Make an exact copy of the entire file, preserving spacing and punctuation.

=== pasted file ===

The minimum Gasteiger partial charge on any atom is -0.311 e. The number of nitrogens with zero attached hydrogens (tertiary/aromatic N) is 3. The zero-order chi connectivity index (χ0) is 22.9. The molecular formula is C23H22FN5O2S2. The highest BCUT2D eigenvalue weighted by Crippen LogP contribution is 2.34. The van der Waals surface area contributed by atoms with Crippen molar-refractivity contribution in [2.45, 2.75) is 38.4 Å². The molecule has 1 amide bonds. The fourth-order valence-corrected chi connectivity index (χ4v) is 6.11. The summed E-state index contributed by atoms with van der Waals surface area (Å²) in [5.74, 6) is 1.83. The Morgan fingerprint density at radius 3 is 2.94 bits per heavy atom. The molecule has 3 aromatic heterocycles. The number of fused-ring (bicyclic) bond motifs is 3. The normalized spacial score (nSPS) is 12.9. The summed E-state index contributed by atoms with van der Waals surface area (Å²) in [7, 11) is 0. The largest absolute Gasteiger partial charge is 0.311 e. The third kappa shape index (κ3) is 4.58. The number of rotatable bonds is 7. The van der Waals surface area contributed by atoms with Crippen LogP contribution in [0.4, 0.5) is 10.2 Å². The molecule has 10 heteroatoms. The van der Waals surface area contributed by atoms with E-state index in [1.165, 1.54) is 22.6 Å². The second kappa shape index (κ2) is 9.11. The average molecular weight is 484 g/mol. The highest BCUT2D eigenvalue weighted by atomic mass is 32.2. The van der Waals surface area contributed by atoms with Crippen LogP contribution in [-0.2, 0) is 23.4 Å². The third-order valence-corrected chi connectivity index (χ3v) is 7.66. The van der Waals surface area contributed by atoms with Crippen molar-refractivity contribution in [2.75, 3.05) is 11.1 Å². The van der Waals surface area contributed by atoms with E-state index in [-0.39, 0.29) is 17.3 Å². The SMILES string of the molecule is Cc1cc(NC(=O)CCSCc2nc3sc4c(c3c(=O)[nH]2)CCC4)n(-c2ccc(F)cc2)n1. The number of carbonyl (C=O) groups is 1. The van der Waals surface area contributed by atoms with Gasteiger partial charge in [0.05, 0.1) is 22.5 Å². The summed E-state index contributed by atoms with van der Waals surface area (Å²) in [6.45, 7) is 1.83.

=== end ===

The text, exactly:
The minimum Gasteiger partial charge on any atom is -0.311 e. The number of nitrogens with zero attached hydrogens (tertiary/aromatic N) is 3. The zero-order chi connectivity index (χ0) is 22.9. The molecular formula is C23H22FN5O2S2. The highest BCUT2D eigenvalue weighted by Crippen LogP contribution is 2.34. The van der Waals surface area contributed by atoms with Crippen molar-refractivity contribution in [2.45, 2.75) is 38.4 Å². The molecule has 1 amide bonds. The fourth-order valence-corrected chi connectivity index (χ4v) is 6.11. The summed E-state index contributed by atoms with van der Waals surface area (Å²) in [5.74, 6) is 1.83. The Morgan fingerprint density at radius 3 is 2.94 bits per heavy atom. The molecule has 3 aromatic heterocycles. The number of fused-ring (bicyclic) bond motifs is 3. The normalized spacial score (nSPS) is 12.9. The summed E-state index contributed by atoms with van der Waals surface area (Å²) in [7, 11) is 0. The largest absolute Gasteiger partial charge is 0.311 e. The third kappa shape index (κ3) is 4.58. The number of rotatable bonds is 7. The van der Waals surface area contributed by atoms with Crippen LogP contribution in [0.4, 0.5) is 10.2 Å². The molecule has 10 heteroatoms. The van der Waals surface area contributed by atoms with E-state index in [1.165, 1.54) is 22.6 Å². The second kappa shape index (κ2) is 9.11. The average molecular weight is 484 g/mol. The highest BCUT2D eigenvalue weighted by atomic mass is 32.2. The van der Waals surface area contributed by atoms with Crippen LogP contribution in [-0.2, 0) is 23.4 Å². The third-order valence-corrected chi connectivity index (χ3v) is 7.66. The van der Waals surface area contributed by atoms with Crippen molar-refractivity contribution in [2.75, 3.05) is 11.1 Å². The van der Waals surface area contributed by atoms with E-state index in [-0.39, 0.29) is 17.3 Å². The SMILES string of the molecule is Cc1cc(NC(=O)CCSCc2nc3sc4c(c3c(=O)[nH]2)CCC4)n(-c2ccc(F)cc2)n1. The number of carbonyl (C=O) groups is 1. The van der Waals surface area contributed by atoms with Gasteiger partial charge in [0.05, 0.1) is 22.5 Å². The summed E-state index contributed by atoms with van der Waals surface area (Å²) in [6.45, 7) is 1.83.